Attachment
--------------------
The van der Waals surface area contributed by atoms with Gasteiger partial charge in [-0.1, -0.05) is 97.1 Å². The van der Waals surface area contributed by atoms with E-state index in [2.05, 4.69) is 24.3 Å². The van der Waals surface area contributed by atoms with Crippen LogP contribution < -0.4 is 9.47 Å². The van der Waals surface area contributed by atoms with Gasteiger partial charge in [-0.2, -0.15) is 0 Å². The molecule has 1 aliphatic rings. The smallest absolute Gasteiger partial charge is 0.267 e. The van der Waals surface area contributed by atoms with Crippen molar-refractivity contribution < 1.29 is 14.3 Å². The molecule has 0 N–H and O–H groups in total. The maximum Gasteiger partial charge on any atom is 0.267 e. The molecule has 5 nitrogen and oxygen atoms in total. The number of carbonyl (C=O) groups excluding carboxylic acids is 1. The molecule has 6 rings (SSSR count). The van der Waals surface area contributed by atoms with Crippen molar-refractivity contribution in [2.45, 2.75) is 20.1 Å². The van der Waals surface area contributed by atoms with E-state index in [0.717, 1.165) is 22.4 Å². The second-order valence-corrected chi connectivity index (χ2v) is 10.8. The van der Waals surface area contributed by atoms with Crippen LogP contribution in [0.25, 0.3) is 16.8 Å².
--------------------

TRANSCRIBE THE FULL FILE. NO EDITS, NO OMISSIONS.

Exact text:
The van der Waals surface area contributed by atoms with Gasteiger partial charge in [-0.1, -0.05) is 97.1 Å². The van der Waals surface area contributed by atoms with E-state index in [2.05, 4.69) is 24.3 Å². The van der Waals surface area contributed by atoms with Crippen LogP contribution < -0.4 is 9.47 Å². The van der Waals surface area contributed by atoms with Gasteiger partial charge in [-0.2, -0.15) is 0 Å². The molecule has 1 aliphatic rings. The smallest absolute Gasteiger partial charge is 0.267 e. The van der Waals surface area contributed by atoms with Crippen molar-refractivity contribution < 1.29 is 14.3 Å². The molecule has 0 N–H and O–H groups in total. The maximum Gasteiger partial charge on any atom is 0.267 e. The molecule has 5 nitrogen and oxygen atoms in total. The number of carbonyl (C=O) groups excluding carboxylic acids is 1. The molecule has 6 rings (SSSR count). The van der Waals surface area contributed by atoms with Crippen molar-refractivity contribution in [2.45, 2.75) is 20.1 Å². The van der Waals surface area contributed by atoms with E-state index in [0.717, 1.165) is 22.4 Å². The second-order valence-corrected chi connectivity index (χ2v) is 10.8. The van der Waals surface area contributed by atoms with Crippen LogP contribution in [0.25, 0.3) is 16.8 Å².